(Photo) 3 Kochebi children abused by a woman who says they are in the way of her business. Photographed by Kim Hong in September 1999, when hunger was at its worst, in Musan County (ASIAPRESS).


People are dying. People are dying for lack of food and medicine. This is what is happening in our neighbouring countries right now.

Since the beginning of June, the lives of the North Korean people have been deteriorating as if a weir had been broken. It is frustrating that the reality of the situation has not been conveyed to the world. This is because the Kim Jong-un regime has closed the borders to prevent the spread of the coronavirus, preventing people from coming in and out of the country, thus preventing information from being released. The writer has maintained contact with his reporting partners using a Chinese cell phone brought into North Korea. However, the current situation is judged to be the worst humanitarian crisis in Asia.

Excessive Coronavirus Control Causes Major Damage to Livelihoods

As I have mentioned several times before, the cause of this crisis is the blockade of the border with China, which has led to a sharp decline in trade. Another factor is the tightening of controls on movement and commerce within the country- it is as if martial law had been declared.

The significant slump in trade reduced everyone's cash income. Food is no longer available for those who have depleted their reserves. The fears that residents expressed a year ago, "I'm more afraid of hunger than of coronavirus," have become a reality. Vulnerable groups such as single senior citizens, single mothers, and families with sick people were the first to fall on hard times.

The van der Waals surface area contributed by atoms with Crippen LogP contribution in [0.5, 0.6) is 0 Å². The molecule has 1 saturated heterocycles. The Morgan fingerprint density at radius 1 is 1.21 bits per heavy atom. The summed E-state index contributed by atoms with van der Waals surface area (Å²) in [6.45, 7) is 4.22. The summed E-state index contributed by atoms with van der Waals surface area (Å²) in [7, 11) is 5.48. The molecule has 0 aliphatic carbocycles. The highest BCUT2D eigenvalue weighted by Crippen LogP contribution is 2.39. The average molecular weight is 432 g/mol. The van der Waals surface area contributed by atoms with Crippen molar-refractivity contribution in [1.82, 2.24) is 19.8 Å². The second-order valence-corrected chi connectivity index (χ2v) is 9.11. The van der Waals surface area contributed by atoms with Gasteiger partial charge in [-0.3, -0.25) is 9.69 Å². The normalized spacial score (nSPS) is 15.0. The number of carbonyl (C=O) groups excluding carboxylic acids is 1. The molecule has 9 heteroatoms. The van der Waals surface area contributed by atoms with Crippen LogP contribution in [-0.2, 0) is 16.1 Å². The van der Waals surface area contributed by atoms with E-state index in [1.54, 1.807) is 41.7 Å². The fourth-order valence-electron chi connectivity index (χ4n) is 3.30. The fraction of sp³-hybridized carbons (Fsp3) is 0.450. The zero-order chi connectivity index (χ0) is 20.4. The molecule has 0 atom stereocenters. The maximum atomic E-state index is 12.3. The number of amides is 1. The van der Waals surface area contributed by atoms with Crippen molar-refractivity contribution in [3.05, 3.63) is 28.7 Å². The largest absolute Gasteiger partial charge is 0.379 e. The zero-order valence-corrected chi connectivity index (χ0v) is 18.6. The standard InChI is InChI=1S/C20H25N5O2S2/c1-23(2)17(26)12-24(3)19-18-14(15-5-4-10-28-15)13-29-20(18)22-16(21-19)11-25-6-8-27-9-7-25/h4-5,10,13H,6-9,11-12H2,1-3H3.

What do people do when they can't afford to live? Our reporting partners explained as follows:

"When people run out of cash, they borrow money, rice, or corn from their neighbours or acquaintances. When that becomes difficult, they pawn or sell their household goods. In our neighbourhood, we often see debt collectors barging in and taking away everything, even pot kettles. The only recourse left is to turn to crime or, in the case of women, prostitution. In the end, they sell their houses."

Old people are dying in many places.

Those who have lost their homes have no choice but to wander the streets. Since last summer, there have been reports of an increase in the number of "kochebi" (homeless people) from all over the country. It is getting common to see abandoned children and older people begging in the market. What has been driving the situation is the sharp rise in grain prices since June. North Korea is now in the off-season leading up to the fall harvest. As such, at one point in early June, the price of white rice rose by 1.7 times and that of corn by 2.4 times compared to the month before.

Recently, many mines and factories have seen an increase in the number of workers who cannot come to work due to malnutrition. "It is no longer unusual to see collapsed people on the streets. The 'kochebi' that emerged last year may have all died," said a reporting partner from Musan City.

What shocked us was that since the latter half of June, we have been receiving reports from all over the northern part of the country that the elderly are dying rapidly. For example, a reporting partner in Hyesan City said, " Their bodies are so weak from not being able to eat that they die easily from colds and diarrhoea. This is because medicine is no longer coming in from China. If things continue like this, all the old people will die."

After Kim Jong-un's statement on June 17 acknowledging the food crisis, the North Korean authorities began to take the situation seriously. Surveys of "Food Insecure Households," those who had run out of cash and grain, began immediately in many areas of the country. On June 30, a reporting partner informed us that 5 kilograms of corn had been urgently provided to each of these households.

The chaos that is occurring in North Korea is an artificial disaster. It is a crisis of humanity caused by a lack of concern for the people and a preoccupation with coronavirus control. I want to call attention to the North Koreans’ plight so that the situation will not become even more tragic.